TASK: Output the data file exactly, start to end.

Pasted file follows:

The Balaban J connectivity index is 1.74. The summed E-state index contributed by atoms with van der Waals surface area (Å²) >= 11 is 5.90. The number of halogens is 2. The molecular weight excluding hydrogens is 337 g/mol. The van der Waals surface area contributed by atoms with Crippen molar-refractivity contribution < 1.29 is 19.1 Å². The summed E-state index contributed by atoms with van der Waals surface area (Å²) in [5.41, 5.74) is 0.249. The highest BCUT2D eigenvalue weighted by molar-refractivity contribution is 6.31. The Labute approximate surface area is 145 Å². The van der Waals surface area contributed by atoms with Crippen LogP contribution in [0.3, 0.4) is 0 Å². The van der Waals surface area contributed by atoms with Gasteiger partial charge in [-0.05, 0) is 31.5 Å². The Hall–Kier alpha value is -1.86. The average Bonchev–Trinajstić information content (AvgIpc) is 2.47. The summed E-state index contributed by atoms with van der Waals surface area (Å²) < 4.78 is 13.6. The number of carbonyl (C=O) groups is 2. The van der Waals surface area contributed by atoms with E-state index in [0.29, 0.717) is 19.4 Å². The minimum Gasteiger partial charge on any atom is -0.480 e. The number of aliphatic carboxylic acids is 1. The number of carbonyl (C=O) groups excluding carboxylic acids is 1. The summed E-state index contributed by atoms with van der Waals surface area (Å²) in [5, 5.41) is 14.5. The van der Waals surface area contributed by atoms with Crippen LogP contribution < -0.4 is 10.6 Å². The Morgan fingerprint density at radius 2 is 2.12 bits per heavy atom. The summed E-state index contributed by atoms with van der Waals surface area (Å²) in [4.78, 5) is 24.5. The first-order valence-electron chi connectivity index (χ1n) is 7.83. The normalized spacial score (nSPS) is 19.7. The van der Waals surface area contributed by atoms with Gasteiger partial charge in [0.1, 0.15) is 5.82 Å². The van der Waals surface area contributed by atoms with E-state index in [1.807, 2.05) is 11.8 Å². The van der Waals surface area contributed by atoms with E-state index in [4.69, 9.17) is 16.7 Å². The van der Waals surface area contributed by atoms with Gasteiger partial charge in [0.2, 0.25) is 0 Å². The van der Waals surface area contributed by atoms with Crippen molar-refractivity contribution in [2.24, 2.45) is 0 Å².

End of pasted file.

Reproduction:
The Balaban J connectivity index is 1.74. The summed E-state index contributed by atoms with van der Waals surface area (Å²) >= 11 is 5.90. The number of halogens is 2. The molecular weight excluding hydrogens is 337 g/mol. The van der Waals surface area contributed by atoms with Crippen molar-refractivity contribution < 1.29 is 19.1 Å². The summed E-state index contributed by atoms with van der Waals surface area (Å²) in [5.41, 5.74) is 0.249. The highest BCUT2D eigenvalue weighted by molar-refractivity contribution is 6.31. The Labute approximate surface area is 145 Å². The van der Waals surface area contributed by atoms with Crippen LogP contribution in [0.3, 0.4) is 0 Å². The van der Waals surface area contributed by atoms with Gasteiger partial charge in [-0.05, 0) is 31.5 Å². The Hall–Kier alpha value is -1.86. The average Bonchev–Trinajstić information content (AvgIpc) is 2.47. The summed E-state index contributed by atoms with van der Waals surface area (Å²) < 4.78 is 13.6. The number of carbonyl (C=O) groups is 2. The van der Waals surface area contributed by atoms with E-state index in [0.29, 0.717) is 19.4 Å². The minimum Gasteiger partial charge on any atom is -0.480 e. The number of aliphatic carboxylic acids is 1. The number of carbonyl (C=O) groups excluding carboxylic acids is 1. The summed E-state index contributed by atoms with van der Waals surface area (Å²) in [5, 5.41) is 14.5. The van der Waals surface area contributed by atoms with Crippen LogP contribution < -0.4 is 10.6 Å². The Morgan fingerprint density at radius 2 is 2.12 bits per heavy atom. The summed E-state index contributed by atoms with van der Waals surface area (Å²) in [4.78, 5) is 24.5. The first-order valence-electron chi connectivity index (χ1n) is 7.83. The normalized spacial score (nSPS) is 19.7. The van der Waals surface area contributed by atoms with Gasteiger partial charge in [0.1, 0.15) is 5.82 Å². The van der Waals surface area contributed by atoms with E-state index in [1.807, 2.05) is 11.8 Å². The van der Waals surface area contributed by atoms with E-state index in [4.69, 9.17) is 16.7 Å². The van der Waals surface area contributed by atoms with Gasteiger partial charge in [0.2, 0.25) is 0 Å². The van der Waals surface area contributed by atoms with Crippen molar-refractivity contribution in [2.24, 2.45) is 0 Å².